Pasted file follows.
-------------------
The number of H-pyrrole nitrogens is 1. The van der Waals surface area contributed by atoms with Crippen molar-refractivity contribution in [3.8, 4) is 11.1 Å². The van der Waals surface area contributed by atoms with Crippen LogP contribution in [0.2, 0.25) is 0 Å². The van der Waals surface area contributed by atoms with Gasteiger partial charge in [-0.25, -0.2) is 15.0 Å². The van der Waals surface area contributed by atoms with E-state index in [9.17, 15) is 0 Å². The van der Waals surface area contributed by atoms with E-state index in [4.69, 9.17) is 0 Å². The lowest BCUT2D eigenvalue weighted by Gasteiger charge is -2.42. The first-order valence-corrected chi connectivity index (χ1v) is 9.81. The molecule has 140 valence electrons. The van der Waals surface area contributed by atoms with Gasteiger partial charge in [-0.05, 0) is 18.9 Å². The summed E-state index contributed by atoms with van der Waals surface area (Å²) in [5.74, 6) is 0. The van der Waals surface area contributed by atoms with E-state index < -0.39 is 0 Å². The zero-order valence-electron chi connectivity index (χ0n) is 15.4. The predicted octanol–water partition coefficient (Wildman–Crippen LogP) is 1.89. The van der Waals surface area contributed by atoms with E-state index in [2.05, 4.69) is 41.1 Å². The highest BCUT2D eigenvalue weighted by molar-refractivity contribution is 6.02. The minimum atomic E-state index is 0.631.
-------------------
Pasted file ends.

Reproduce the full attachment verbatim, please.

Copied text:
The number of H-pyrrole nitrogens is 1. The van der Waals surface area contributed by atoms with Crippen molar-refractivity contribution in [3.8, 4) is 11.1 Å². The van der Waals surface area contributed by atoms with Crippen LogP contribution in [0.2, 0.25) is 0 Å². The van der Waals surface area contributed by atoms with Gasteiger partial charge in [-0.25, -0.2) is 15.0 Å². The van der Waals surface area contributed by atoms with E-state index in [9.17, 15) is 0 Å². The van der Waals surface area contributed by atoms with E-state index in [4.69, 9.17) is 0 Å². The lowest BCUT2D eigenvalue weighted by Gasteiger charge is -2.42. The first-order valence-corrected chi connectivity index (χ1v) is 9.81. The molecule has 140 valence electrons. The van der Waals surface area contributed by atoms with Gasteiger partial charge in [-0.05, 0) is 18.9 Å². The summed E-state index contributed by atoms with van der Waals surface area (Å²) in [5.74, 6) is 0. The van der Waals surface area contributed by atoms with E-state index < -0.39 is 0 Å². The zero-order valence-electron chi connectivity index (χ0n) is 15.4. The predicted octanol–water partition coefficient (Wildman–Crippen LogP) is 1.89. The van der Waals surface area contributed by atoms with E-state index in [2.05, 4.69) is 41.1 Å². The highest BCUT2D eigenvalue weighted by molar-refractivity contribution is 6.02. The minimum atomic E-state index is 0.631.